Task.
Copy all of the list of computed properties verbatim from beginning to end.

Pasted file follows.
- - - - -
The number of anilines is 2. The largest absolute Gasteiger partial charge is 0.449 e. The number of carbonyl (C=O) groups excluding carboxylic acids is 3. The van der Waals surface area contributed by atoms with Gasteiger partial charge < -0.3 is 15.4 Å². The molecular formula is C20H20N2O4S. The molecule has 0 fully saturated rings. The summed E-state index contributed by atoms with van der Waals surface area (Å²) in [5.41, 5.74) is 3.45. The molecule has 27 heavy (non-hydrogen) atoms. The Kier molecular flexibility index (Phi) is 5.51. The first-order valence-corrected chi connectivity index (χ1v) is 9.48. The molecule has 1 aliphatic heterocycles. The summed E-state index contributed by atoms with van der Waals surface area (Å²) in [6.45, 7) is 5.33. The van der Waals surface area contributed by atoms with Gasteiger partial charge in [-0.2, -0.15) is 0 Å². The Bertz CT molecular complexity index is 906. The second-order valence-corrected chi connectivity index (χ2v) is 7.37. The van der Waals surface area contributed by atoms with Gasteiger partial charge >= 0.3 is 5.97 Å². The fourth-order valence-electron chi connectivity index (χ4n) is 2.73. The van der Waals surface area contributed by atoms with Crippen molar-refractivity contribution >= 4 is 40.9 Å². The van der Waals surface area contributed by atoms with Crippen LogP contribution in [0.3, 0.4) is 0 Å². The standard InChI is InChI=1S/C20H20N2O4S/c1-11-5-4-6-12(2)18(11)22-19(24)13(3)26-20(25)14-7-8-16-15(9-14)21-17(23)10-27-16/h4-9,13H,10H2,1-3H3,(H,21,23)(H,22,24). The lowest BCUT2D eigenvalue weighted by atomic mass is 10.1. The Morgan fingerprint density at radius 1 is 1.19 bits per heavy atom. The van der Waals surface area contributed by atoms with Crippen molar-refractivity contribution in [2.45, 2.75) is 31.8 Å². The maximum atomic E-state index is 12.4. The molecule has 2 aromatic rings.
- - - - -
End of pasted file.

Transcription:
The number of anilines is 2. The largest absolute Gasteiger partial charge is 0.449 e. The number of carbonyl (C=O) groups excluding carboxylic acids is 3. The van der Waals surface area contributed by atoms with Gasteiger partial charge < -0.3 is 15.4 Å². The molecular formula is C20H20N2O4S. The molecule has 0 fully saturated rings. The summed E-state index contributed by atoms with van der Waals surface area (Å²) in [5.41, 5.74) is 3.45. The molecule has 27 heavy (non-hydrogen) atoms. The Kier molecular flexibility index (Phi) is 5.51. The first-order valence-corrected chi connectivity index (χ1v) is 9.48. The molecule has 1 aliphatic heterocycles. The summed E-state index contributed by atoms with van der Waals surface area (Å²) in [6.45, 7) is 5.33. The van der Waals surface area contributed by atoms with Gasteiger partial charge in [-0.2, -0.15) is 0 Å². The Bertz CT molecular complexity index is 906. The second-order valence-corrected chi connectivity index (χ2v) is 7.37. The van der Waals surface area contributed by atoms with Gasteiger partial charge >= 0.3 is 5.97 Å². The fourth-order valence-electron chi connectivity index (χ4n) is 2.73. The van der Waals surface area contributed by atoms with Crippen molar-refractivity contribution >= 4 is 40.9 Å². The van der Waals surface area contributed by atoms with Crippen LogP contribution in [0.3, 0.4) is 0 Å². The standard InChI is InChI=1S/C20H20N2O4S/c1-11-5-4-6-12(2)18(11)22-19(24)13(3)26-20(25)14-7-8-16-15(9-14)21-17(23)10-27-16/h4-9,13H,10H2,1-3H3,(H,21,23)(H,22,24). The lowest BCUT2D eigenvalue weighted by atomic mass is 10.1. The Morgan fingerprint density at radius 1 is 1.19 bits per heavy atom. The van der Waals surface area contributed by atoms with Crippen molar-refractivity contribution in [2.45, 2.75) is 31.8 Å². The maximum atomic E-state index is 12.4. The molecule has 2 aromatic rings.